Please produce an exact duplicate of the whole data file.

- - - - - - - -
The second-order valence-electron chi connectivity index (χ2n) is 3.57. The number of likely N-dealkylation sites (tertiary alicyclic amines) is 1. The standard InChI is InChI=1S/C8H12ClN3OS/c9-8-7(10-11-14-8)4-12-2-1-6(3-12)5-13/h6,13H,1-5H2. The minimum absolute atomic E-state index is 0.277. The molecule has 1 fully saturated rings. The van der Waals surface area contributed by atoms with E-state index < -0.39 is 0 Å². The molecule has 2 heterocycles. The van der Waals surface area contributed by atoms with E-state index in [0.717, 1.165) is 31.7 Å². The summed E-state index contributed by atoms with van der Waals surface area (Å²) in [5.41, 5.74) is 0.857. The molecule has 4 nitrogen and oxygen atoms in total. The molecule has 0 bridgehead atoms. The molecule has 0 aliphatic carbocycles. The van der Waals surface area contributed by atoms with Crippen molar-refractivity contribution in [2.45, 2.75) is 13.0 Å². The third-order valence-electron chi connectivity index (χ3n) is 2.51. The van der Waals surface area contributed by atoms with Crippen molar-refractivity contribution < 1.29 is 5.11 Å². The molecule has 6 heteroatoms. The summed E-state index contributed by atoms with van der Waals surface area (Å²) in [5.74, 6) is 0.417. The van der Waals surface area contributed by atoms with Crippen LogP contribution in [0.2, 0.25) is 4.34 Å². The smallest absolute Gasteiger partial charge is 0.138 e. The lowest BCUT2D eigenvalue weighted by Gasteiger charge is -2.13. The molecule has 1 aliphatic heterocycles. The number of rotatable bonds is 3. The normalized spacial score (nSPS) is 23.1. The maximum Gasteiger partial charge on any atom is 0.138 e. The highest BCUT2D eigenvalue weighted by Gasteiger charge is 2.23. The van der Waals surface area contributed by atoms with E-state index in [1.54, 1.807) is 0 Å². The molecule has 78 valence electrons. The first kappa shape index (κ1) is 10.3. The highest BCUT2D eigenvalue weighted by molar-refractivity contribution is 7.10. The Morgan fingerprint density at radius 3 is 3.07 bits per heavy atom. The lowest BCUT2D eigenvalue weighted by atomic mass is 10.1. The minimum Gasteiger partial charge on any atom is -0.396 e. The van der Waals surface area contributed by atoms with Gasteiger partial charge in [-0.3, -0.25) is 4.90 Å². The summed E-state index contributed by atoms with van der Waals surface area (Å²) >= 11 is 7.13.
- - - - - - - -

The second-order valence-electron chi connectivity index (χ2n) is 3.57. The number of likely N-dealkylation sites (tertiary alicyclic amines) is 1. The standard InChI is InChI=1S/C8H12ClN3OS/c9-8-7(10-11-14-8)4-12-2-1-6(3-12)5-13/h6,13H,1-5H2. The minimum absolute atomic E-state index is 0.277. The molecule has 1 fully saturated rings. The van der Waals surface area contributed by atoms with E-state index < -0.39 is 0 Å². The molecule has 2 heterocycles. The van der Waals surface area contributed by atoms with E-state index in [0.717, 1.165) is 31.7 Å². The summed E-state index contributed by atoms with van der Waals surface area (Å²) in [5.41, 5.74) is 0.857. The molecule has 4 nitrogen and oxygen atoms in total. The molecule has 0 bridgehead atoms. The molecule has 0 aliphatic carbocycles. The van der Waals surface area contributed by atoms with Crippen molar-refractivity contribution in [2.45, 2.75) is 13.0 Å². The third-order valence-electron chi connectivity index (χ3n) is 2.51. The van der Waals surface area contributed by atoms with Crippen molar-refractivity contribution < 1.29 is 5.11 Å². The molecule has 6 heteroatoms. The summed E-state index contributed by atoms with van der Waals surface area (Å²) in [5.74, 6) is 0.417. The van der Waals surface area contributed by atoms with Crippen LogP contribution in [0.2, 0.25) is 4.34 Å². The smallest absolute Gasteiger partial charge is 0.138 e. The lowest BCUT2D eigenvalue weighted by Gasteiger charge is -2.13. The molecule has 1 aliphatic heterocycles. The number of rotatable bonds is 3. The normalized spacial score (nSPS) is 23.1. The maximum Gasteiger partial charge on any atom is 0.138 e. The highest BCUT2D eigenvalue weighted by Gasteiger charge is 2.23. The van der Waals surface area contributed by atoms with E-state index in [1.54, 1.807) is 0 Å². The molecule has 78 valence electrons. The first kappa shape index (κ1) is 10.3. The highest BCUT2D eigenvalue weighted by molar-refractivity contribution is 7.10. The Morgan fingerprint density at radius 3 is 3.07 bits per heavy atom. The lowest BCUT2D eigenvalue weighted by atomic mass is 10.1. The minimum Gasteiger partial charge on any atom is -0.396 e. The van der Waals surface area contributed by atoms with Gasteiger partial charge in [-0.3, -0.25) is 4.90 Å². The summed E-state index contributed by atoms with van der Waals surface area (Å²) >= 11 is 7.13.